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Allen: School, gun safety emphasis should be on use of existing laws
Expresses interest in legislation for keeping guns from young adults with juvenile felony records
U.S. Rep. Rick Allen, center, speaks to Bulloch County Republicans over breakfast last Saturday.
U.S. Rep. Rick Allen, center, speaks to Bulloch County Republicans over breakfast last Saturday. - photo by AL HACKLE/Staff

Congressman Rick Allen notes that he previously supported school safety funding legislation that became law when Republicans held the majority in Congress and says that he could possibly support some limitations on who can buy guns, particularly to keep them out of the hands of young adults with histories of juvenile violence.

During a visit to Statesboro last Saturday, he said the main emphasis should be on improving the implementation and enforcement of laws already enacted. But Allen, the Republican who represents Georgia’s 12th District in the U.S. House of Representatives, indicated that he is unlikely to vote for the legislation being put forward by Democrats under the leadership of House Speaker Nancy Pelosi.

“Everything, I think, when we get back is going to focused on the school shooting in Texas, and hopefully the Democrats will work together with us,” Allen told the Statesboro Herald. “What we’re hearing is Pelosi doesn’t want us working together. She wants to write her own legislation to deal with what she thinks is the right, and she doesn’t want any Republican votes so that then it’s a messaging bill that they can use to try to survive the election in November.”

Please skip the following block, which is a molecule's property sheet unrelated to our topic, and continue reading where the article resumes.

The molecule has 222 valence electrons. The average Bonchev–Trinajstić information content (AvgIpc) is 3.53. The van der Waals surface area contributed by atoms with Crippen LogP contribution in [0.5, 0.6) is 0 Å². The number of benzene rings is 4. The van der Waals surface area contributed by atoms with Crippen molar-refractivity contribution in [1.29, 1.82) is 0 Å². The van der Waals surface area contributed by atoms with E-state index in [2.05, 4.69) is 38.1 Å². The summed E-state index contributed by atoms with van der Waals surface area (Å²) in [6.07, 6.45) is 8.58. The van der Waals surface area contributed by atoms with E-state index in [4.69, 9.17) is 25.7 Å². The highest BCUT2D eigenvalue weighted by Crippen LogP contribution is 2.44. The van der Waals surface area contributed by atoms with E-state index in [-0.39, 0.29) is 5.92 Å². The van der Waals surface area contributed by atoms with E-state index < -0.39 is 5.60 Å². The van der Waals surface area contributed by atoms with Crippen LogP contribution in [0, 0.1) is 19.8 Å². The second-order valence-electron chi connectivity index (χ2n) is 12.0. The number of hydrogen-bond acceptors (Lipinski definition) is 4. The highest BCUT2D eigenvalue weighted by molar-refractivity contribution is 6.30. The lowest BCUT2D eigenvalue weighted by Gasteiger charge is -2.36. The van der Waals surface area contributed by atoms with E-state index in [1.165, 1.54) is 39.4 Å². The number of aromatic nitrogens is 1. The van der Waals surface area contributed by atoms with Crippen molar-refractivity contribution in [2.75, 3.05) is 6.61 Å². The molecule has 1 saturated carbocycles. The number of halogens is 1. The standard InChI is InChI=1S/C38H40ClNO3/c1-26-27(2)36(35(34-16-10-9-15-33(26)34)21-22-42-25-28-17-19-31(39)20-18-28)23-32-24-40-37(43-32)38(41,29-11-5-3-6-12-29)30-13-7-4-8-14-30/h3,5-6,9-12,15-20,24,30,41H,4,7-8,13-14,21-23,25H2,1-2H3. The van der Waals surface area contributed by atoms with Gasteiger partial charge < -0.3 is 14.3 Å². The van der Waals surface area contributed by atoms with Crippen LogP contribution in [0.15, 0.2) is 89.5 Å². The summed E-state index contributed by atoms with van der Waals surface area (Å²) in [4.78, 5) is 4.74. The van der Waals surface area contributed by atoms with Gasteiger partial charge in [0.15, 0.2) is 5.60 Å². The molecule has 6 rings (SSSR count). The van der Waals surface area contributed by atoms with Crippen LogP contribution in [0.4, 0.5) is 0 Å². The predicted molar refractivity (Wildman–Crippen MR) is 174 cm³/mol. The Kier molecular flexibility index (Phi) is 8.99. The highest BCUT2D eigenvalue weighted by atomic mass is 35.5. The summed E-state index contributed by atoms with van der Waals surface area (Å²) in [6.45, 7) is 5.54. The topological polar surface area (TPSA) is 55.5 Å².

Allen was interviewed briefly before and after speaking at the Bulloch County Republican Party’s June breakfast meeting at the Saucy Shrimp restaurant.

During his remarks to the breakfast crowd, he spoke in highly partisan terms about his hope to see Republicans regain control of Congress. Among other things, Allen noted that he recently received former President Donald Trump’s personal endorsement and suggested that Republican U.S. Senate nominee Herschel Walker could beat current Democratic Sen. Raphael Warnock in a debate by pointing out the extent to which Warnock, while a minister, supports keeping abortion legal.

But as Allen noted when interviewed, proposed responses to recent mass shootings, including the May 24 killing by an 18-year-old gunman of 19 children and two teachers at Robb Elementary School in Uvalde, Texas, were expected to dominate Congress’ attention this week.

“This young man should never have been able to buy the gun,” Allen said. “If the system that we put in place, that we passed when we were in the majority, if it was working as it’s supposed to work, there should have been sufficient background checks, and obviously the young man, he was seeing a psychiatrist. I mean, those kinds of things need to be checked out.”

 

Background checks

Allen supported legislation originally called the Fix NICS Act of 2017, which was made part of an appropriations package signed into law by Trump in March 2018. It made changes to reporting requirements for the National Instant Criminal Background Check System. But Allen says there are still breakdowns in how the information is communicated among federal, state and local authorities, as seen in the Uvalde shooter’s encounters with police and in the backgrounds of other mass shooters.